Extravascular treatment devices used with internally introduced reference points may have additional features that increase safety, efficacy or ease of use. For example, an extravascular device may be a percutaneous probe that is inserted through a patient's skin and passed through tissue to a target tissue region. Such a probe may have a blunt or rounded tip that may pass through tissue such as muscle and adipose tissue but does not easily puncture or cut blood vessels or nerves. The probe may further comprise a steerable feature such as a pre-formed bend near the distal end that may allow the probe to be guided as it is advanced through tissue and rotated. A pre-formed bend or curve near the distal end of a probe may also allow an energy delivery portion of the probe to be placed around a portion of a renal artery. Alternatively, an extravascular treatment device may have a deflectable portion that is actuated by the physician using the device to facilitate introduction of the device through tissue to the target tissue region and/or to place the device in an appropriate configuration in the target tissue region. An extravascular treatment device may comprise an electrode proximate to the distal end used to measure impedance of the tissue between the electrode and a return electrode on the internally introduced reference point or a dispersive electrode placed on the patient's skin. Measured tissue impedance may be used to indicate the type of tissue that the electrode is in. Impedance of tissue between the electrode and the internally introduced reference point may indicate relative proximity between the two electrodes.
Furthermore, when used with an extravascular treatment device, an intravascular catheter used to place an internally introduced reference point may have additional features to improve safety of the procedure. For example, if the extravascular treatment device delivers thermal treatment energy to ablate renal nerves and the target tissue region is near the luminal surface of a blood vessel such as the renal artery, an intravascular catheter may comprise an internally introduced reference point and a thermal protective device to reduce the risk of the thermal treatment energy causing injury to the non-target tissue such as the epithelium and media of the renal artery. If the thermal treatment energy is increased temperature (e.g. radiofrequency, resistive heat, ultrasound, microwave) the thermal protective device may cool the inner layers of the blood vessel to maintain a non-injurious temperature; if the thermal treatment energy is decreased temperature (e.g. cryogenic ablation) the thermal protective device may warm the inner layers of the blood vessel to maintain a non-injurious temperature. The extravascular treatment device and/or the thermal protective device may have a temperature sensor to indicate tissue temperature. Furthermore, temperature data may be used to control energy delivery and/or thermal protection. When both the extravascular treatment device and the thermal protective device comprise temperature sensors the tissue temperature measured at each location may be used to predict a thermal gradient. A thermal protective device that cools tissue may be a balloon with circulating coolant such as chilled saline. A thermal protective device that warms may be a balloon with circulating warm fluid or a resistive heating element.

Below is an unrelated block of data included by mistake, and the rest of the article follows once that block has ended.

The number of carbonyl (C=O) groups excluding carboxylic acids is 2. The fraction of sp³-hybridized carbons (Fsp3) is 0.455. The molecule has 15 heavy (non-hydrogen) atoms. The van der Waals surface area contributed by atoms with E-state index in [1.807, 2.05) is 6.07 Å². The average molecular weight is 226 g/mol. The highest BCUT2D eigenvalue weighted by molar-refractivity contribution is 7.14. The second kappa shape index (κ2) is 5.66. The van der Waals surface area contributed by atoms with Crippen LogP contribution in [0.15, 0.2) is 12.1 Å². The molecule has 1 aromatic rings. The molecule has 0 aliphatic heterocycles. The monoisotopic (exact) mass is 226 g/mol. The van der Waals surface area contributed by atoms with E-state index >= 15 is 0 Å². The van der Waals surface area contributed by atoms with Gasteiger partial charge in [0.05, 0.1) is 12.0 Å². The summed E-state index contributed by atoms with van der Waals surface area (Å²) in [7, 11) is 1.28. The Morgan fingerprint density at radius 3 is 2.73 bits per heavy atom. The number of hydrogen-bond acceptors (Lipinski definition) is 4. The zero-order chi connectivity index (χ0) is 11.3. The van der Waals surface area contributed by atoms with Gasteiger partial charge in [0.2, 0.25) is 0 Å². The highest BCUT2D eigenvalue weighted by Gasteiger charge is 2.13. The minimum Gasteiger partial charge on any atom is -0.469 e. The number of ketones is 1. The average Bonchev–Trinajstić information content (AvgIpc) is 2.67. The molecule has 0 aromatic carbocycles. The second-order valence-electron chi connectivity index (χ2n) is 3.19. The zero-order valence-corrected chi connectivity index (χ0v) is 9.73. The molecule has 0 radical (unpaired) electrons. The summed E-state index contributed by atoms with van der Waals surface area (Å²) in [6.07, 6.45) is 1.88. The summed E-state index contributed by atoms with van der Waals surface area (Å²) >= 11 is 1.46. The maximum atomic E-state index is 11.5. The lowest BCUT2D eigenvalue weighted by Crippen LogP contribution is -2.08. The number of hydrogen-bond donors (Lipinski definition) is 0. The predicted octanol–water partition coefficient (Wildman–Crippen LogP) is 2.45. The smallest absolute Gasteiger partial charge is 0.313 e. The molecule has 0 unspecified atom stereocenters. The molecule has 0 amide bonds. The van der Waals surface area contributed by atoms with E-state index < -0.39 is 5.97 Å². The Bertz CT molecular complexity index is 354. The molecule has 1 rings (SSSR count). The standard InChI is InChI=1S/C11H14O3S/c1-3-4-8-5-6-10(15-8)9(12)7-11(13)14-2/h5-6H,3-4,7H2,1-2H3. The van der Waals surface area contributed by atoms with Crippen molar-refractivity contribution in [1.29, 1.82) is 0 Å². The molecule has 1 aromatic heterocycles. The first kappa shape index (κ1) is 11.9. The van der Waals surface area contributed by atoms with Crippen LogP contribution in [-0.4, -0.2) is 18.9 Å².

C. Treatment Delivery
As discussed previously, when the position of the renal artery intraluminal surface is known, e.g., via tracking of internally introduced reference points as in
As seen in the cross-sections of
As seen in
In addition to statistical approaches for defining renal nerve target(s), when the position of the renal nerves relative to tracked reference points (e.g., relative to the luminal surface of the renal artery) is known with fidelity (e.g., via pre-treatment high-resolution imaging and/or via neural mapping techniques), the renal nerve target(s) may be defined precisely. For example, as seen in